A general view shows the exterior of York Minster in York, northern England, on April 18, 2019. (AFP/Oli Scarff)
A bolt of lightning pierced its tower and flames licked across its thick oak roof. Thirty-five years ago it was York Minster in northern England that went up in flames.
Chunks of timber soon came crashing down and John David, a stonemason, had to halt his rescue of the sacred treasures trapped inside one of Britain's most famous churches.
David went on to help restore its glory through meticulous effort. He thinks Notre-Dame in Paris, which was engulfed by flames on Monday, can do the same over time.
"If it takes 20 years to repair, it takes 20 years to repair," David told AFP in the church workshop, as masons carved chunks of limestone from a nearby quarry in this history-rich city.
"Nowadays everyone wants things done in a hurry," David said, in reference to French President Emmanuel Macron's vow to rebuild the Parisian icon by the time the city hosts the 2024 Olympic Games.
"The buildings are more important than, I think, individual people. It's the nation. It's the country. It's the Church."
'These buildings move'
The stories of York Minster and Notre-Dame have faithfully traced each other's footsteps over the centuries.
Britain's cathedral was completed in 1360 -- just 15 years after Notre-Dame -- and shares the same building materials and shape as its Parisian cousin.
David was one of a dozen or so stoneworkers in York when its "minster" -- an Old English word that means a large or important church -- nearly went down in flames in 1984.
David counted on his dusty fingers all the unknowns facing Notre-Dame over the coming months and years.
"These buildings move. They are not cemented together," he said.
The danger of Notre-Dame losing its spire and roofing is that much less weight now presses down on the supporting walls and vault -- the stone arches holding up the ceiling.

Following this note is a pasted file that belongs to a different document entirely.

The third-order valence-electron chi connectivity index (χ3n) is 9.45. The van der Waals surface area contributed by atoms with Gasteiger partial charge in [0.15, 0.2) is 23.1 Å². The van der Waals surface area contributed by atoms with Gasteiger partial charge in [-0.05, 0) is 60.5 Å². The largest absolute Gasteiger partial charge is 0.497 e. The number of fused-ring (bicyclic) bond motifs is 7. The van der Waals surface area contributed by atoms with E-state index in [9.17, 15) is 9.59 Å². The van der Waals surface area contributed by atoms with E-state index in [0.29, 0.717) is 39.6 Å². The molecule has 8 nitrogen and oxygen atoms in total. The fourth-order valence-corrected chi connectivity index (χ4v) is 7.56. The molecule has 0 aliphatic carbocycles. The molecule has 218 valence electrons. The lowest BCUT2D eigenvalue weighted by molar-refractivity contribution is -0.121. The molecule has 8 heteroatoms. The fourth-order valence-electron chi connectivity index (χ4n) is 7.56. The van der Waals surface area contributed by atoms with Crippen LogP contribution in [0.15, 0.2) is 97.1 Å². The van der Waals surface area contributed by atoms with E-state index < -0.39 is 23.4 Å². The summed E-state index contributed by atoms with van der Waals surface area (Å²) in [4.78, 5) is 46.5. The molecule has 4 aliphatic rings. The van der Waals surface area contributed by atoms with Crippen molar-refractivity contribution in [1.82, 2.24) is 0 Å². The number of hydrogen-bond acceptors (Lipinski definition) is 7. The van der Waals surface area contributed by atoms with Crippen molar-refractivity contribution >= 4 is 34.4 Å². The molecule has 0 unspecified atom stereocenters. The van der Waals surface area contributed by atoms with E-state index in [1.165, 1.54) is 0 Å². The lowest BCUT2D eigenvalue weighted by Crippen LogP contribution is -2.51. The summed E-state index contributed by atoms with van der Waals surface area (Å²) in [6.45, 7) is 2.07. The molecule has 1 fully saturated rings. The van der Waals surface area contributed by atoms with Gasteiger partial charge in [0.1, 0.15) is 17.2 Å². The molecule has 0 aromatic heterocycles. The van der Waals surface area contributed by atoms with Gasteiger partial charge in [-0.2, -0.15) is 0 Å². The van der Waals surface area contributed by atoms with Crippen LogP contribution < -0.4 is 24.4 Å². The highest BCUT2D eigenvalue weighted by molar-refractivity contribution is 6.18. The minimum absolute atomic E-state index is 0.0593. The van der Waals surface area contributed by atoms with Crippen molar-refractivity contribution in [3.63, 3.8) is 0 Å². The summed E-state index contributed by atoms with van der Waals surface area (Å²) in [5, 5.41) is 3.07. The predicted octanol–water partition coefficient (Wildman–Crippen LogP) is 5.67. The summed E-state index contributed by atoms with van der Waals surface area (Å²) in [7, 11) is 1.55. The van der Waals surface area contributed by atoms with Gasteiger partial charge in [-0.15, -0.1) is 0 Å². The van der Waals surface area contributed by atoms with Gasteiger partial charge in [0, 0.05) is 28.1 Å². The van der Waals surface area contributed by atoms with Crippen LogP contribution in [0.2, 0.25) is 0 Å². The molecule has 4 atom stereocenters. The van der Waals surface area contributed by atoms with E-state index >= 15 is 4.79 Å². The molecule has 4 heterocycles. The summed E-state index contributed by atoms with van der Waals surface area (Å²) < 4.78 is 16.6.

"The timber roof was performing the function of holding it together," he said.
'We kept flooding'
Geoff Brayshaw has other worries. He was just 27 when he was part of a crew charged with putting together all the woodwork needed to replace York Minster's roof.
The joiner thinks the most important job facing Parisians is putting up a temporary canopy over the cathedral to keep out the rain.
"Our biggest problem was that we kept flooding," Brayshaw recalled.
York Minster architects and engineers eventually drafted a blueprint that allowed them to get everything done in four years.
But it was a much smaller project -- and one helped by the fire getting trapped inside a single tower and being doused before it raced along the latticework.
Brayshaw and his team decided against tempting fate again.
They installed fireproof compartments into the roof that should keep all but the most persistent flames from spreading. Sprinklers were not an option because of the water leakage risk.
"I don't think you can make anything fully fireproof," said Brayshaw. "We obviously went to town trying."
The Church of England has already offered to share its long renovation experience with its French colleagues.
Yet Brayshaw doubts his chances of showing off his woodwork skills in Paris.
"I think by the time they have it all sorted out I'll have retired," he said with a laugh.